Electrical currents across the heart can cause the electrical wave to be disrupted, causing chaotic local uncoordinated contractions (fibrillation).
If a further large current is applied, this may, if you are lucky, cause all the heart cells to depolarize at the same time and resynchronize the circuit so that it beats normally again (Defribrillating paddles much beloved of ER).
Coincidentally, this explains why transplanted hearts can beat in a new patient even though they may not be innervated by the vagal nerve. Vagal simulation ("parasympathetic") serves to *slow* down the heart beat, not set the actual rhythm. The heart or cardiac rhythm also responds to a variety of hormones, e.g. adrenaline ("sympathetic" simulation) causes an increase in the pulse.
More lethal than a 9V battery
A close friend of mine, having witnessed my oral 9 volt battery testing technique, decided try it for hinself. However, he chose to test the batter in his electronic flash and, unfortunately, he wrongly identified the flash unit's capacitor as the battery. He was treated to a tongue numbing shock that lierally rendered him speachless for some time thereafter. 'Didn't kill him though <grin>, and I'd be surprisd if a 9V battery would do it either.
Well, as a resident of the Australian (some would say Penal) Colony, I can tell you the reference to 8 people dying in Australia from battery-to-the-tounge-syndrome is rubbish.
Gored by a kangaroo, eaten by a crocodile...perhaps. 9v batteries - nope!
Unless someone has a pacemaker, I believe it not to be possible regardless - except maybe if they had some seriously weird heart condition.
The method of death referred to, involving the nerves revolves around nerves becoming depolarised. When this happens to a significant extent they can not recover.
This is actually the primary method by which criminals are electrocuted (mostly still in the US only) in electric chairs. The secondary method is a lovely cooking of the quite a few of the internal organs beyond the temperature at which they can function (or ever function again).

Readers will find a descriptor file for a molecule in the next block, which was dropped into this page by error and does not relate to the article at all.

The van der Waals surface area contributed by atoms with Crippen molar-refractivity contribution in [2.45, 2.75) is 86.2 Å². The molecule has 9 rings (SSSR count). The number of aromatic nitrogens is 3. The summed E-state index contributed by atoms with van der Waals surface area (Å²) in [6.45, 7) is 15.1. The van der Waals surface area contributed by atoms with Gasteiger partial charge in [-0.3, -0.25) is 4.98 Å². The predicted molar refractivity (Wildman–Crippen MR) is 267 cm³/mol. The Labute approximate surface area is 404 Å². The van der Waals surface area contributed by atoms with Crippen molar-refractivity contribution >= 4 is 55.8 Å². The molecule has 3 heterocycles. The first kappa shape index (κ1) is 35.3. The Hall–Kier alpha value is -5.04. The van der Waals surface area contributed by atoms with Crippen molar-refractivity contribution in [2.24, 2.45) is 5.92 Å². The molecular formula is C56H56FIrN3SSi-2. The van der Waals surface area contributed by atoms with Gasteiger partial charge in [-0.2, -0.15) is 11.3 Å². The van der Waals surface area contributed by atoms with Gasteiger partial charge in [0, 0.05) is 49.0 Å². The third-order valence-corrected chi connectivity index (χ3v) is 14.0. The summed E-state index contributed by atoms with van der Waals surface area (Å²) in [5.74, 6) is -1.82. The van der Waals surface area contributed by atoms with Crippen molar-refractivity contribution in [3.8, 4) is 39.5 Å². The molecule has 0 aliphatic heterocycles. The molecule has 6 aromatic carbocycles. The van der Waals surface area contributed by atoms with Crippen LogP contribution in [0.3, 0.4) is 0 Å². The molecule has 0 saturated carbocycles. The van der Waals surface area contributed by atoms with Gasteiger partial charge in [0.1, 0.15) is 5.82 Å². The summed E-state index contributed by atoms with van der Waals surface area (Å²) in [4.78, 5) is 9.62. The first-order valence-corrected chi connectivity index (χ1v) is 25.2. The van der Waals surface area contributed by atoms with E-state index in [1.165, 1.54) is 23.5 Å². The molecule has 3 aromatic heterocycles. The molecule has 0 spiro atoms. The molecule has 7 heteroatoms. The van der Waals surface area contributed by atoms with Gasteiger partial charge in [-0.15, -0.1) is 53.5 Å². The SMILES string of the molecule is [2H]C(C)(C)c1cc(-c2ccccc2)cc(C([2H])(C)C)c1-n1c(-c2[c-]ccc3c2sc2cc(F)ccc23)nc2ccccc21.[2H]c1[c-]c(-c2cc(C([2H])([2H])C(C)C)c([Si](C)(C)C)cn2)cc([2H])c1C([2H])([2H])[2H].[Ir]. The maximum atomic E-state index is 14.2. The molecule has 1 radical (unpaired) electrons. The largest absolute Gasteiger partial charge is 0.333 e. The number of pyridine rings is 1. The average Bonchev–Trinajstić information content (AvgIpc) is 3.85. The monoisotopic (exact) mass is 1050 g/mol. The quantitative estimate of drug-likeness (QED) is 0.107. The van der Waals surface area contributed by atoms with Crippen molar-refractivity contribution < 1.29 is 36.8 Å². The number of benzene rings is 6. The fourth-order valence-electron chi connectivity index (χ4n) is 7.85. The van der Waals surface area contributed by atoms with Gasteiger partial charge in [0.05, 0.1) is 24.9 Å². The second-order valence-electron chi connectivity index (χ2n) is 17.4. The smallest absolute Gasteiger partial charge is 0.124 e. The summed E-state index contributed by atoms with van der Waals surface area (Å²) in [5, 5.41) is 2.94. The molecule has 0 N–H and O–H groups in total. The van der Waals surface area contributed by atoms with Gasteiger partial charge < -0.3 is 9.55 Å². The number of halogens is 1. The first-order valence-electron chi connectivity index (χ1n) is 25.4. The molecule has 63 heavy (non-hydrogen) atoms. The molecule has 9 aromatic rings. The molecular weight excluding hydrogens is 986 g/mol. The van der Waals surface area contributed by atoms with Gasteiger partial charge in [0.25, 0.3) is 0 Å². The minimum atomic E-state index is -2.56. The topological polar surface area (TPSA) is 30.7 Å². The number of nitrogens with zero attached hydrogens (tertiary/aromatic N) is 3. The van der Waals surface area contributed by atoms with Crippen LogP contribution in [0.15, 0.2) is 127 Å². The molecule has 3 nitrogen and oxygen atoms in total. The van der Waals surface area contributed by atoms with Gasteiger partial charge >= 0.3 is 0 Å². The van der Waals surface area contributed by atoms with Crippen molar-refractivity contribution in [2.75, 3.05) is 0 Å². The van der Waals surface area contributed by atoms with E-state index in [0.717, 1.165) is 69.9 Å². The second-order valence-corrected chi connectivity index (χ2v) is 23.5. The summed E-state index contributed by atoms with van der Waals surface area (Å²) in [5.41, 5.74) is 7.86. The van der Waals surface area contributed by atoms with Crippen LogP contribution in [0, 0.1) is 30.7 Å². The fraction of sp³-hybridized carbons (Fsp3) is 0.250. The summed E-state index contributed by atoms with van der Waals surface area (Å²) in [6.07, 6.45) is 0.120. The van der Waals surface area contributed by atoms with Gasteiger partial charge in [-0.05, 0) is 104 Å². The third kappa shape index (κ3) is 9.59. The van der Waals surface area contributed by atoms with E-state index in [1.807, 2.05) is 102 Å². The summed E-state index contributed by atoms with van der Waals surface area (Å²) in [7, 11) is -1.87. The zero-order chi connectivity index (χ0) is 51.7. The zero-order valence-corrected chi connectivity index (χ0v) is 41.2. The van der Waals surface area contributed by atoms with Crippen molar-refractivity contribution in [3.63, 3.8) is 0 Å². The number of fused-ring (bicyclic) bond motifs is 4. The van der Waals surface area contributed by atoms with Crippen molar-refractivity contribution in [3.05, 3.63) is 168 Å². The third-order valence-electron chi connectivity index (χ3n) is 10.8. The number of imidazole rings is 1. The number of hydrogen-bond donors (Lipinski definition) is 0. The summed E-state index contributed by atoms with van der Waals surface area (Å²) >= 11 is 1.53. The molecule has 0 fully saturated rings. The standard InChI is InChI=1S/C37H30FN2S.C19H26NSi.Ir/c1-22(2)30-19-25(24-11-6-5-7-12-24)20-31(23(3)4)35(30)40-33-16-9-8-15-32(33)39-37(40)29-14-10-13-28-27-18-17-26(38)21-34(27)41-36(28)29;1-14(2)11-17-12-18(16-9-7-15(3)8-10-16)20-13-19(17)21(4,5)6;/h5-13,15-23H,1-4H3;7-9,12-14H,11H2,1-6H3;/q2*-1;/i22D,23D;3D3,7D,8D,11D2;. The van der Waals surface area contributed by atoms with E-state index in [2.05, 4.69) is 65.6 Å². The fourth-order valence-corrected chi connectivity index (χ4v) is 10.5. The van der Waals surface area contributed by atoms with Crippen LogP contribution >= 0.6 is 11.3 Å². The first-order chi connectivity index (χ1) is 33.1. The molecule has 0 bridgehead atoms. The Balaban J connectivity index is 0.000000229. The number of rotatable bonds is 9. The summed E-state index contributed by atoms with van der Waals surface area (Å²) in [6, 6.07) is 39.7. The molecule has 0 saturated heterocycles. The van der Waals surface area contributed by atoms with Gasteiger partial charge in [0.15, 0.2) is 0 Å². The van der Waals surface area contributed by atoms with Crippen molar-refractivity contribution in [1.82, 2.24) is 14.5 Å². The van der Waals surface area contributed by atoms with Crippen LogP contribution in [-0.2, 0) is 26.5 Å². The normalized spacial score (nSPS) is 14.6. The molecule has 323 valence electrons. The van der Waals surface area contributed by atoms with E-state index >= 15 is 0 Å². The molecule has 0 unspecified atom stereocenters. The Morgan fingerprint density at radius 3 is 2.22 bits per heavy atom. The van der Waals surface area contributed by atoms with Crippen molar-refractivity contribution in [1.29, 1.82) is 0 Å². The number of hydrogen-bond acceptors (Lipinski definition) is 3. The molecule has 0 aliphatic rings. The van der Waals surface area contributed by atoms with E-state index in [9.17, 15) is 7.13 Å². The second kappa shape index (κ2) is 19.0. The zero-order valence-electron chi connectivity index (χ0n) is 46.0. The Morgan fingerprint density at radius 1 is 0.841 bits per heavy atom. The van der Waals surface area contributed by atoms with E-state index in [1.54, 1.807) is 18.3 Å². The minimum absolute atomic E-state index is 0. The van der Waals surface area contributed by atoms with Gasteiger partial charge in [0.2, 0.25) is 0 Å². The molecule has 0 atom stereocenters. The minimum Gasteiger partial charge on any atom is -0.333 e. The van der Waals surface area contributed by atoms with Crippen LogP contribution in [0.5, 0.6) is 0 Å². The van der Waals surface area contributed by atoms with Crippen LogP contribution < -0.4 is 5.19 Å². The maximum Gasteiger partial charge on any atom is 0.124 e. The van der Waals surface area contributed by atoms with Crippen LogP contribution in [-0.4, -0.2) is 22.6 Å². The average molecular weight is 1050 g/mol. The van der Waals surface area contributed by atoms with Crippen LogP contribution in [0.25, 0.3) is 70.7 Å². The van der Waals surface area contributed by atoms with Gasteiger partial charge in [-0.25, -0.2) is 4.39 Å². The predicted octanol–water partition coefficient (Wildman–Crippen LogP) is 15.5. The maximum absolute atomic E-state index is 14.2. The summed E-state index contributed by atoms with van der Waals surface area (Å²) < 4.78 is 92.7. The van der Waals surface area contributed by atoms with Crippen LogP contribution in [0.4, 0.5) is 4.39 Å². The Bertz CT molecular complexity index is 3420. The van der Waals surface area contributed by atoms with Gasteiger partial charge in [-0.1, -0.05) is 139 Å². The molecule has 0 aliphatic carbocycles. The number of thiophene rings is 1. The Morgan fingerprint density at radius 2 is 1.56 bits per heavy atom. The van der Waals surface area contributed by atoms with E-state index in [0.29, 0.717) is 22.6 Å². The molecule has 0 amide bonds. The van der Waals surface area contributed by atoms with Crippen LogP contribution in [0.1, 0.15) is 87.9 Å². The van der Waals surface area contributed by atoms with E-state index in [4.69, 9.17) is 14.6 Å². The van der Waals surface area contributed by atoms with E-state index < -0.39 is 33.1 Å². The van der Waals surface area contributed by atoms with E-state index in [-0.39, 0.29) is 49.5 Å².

The present method for electrocution in Florida is as follows:
2,300 volts, 9.5 amps, for 8 seconds; 1,000 volts, 4 amps for 22 seconds; and 2,300 volts, 9.5 amps for 8 seconds. Other states vary. Some like to cook you at 480 volts for 10-15 minutes at the end!
The actual figures vary slightly per "customer" due to differing fat levels etc which effect the resistance. It is typically acknowledged that the first zap does nor depolarise the nerves fully.
Its worth noting that those figures do NOT guarantee success. There are many instances where it has failed to do the job, and thats despite excellent saline conductors to the top of the head and a nice engineered exit path via the ankle.
As you can see it would be pretty hard for a 9v battery to come even close with a "typical" person!
The actual current needed to permanently depolarise nerves is generally agred to be around seventy-five milliamps (75/1000 of an amp), externally applied to the body causes fibrillation of the heart. One amp of current applied externally to the body is sufficient to cause the heart to stop completely.
Whats interesting is that, for example, a duracell 9v battery can peak around 200milliamps - well above the 75milliamps that can end your life. But the natural resistance of the human body is typically between 2,000 and 50,000 ohms, which massively drops the current. Its this same resistance that would likely let you get away with touching the terminals of a car battery while the engine is being started - and 200+ amps are being sucked out of the battery.
The tongue would improve that by reducing the resistance (if you remove the skin, it drops to 500ohms), but not to the extent that you would likely have enough current reaching your vitals to harm you. But in general if you wanted to really reduce the resistance, you would need to apply the shock right in the middle of your chest, quite near your heart.
By the way, a detailed account of the incident with the ohmmeter and 9v battery can be read here: http://www.darwinawards.com/darwin/darwin1999-50.html
I believe it to be an urban myth as even if he stuck them in his thumbs, there would still be considerable resistance between his thumbs and his heart. Now if he dug them deep into his nipples...that I may be able to believe! (Sort of...)
Neither ohm-meters nor 9V are dangerous
I am a US Sailor, that has been an electrician for 19 years. When I was a kid, I used to put 9V batteries on my tongue to check if they were good or not. A 9V battery does not push enough amps to kill you.
As a matter of fact, if you feel the need to put the contact leads of an ohm-meter into your body..... that will not kill you either.
Also, one more food for thought, many of us have played with meggers in our careers. They just give a real big jolt, but then again there is not enough amps to kill you.
A megger is similiar to the old arcade games that you would hold onto the two handles as the game would pass a small amount of voltage through and then slowly increase it till hopefully you will let go.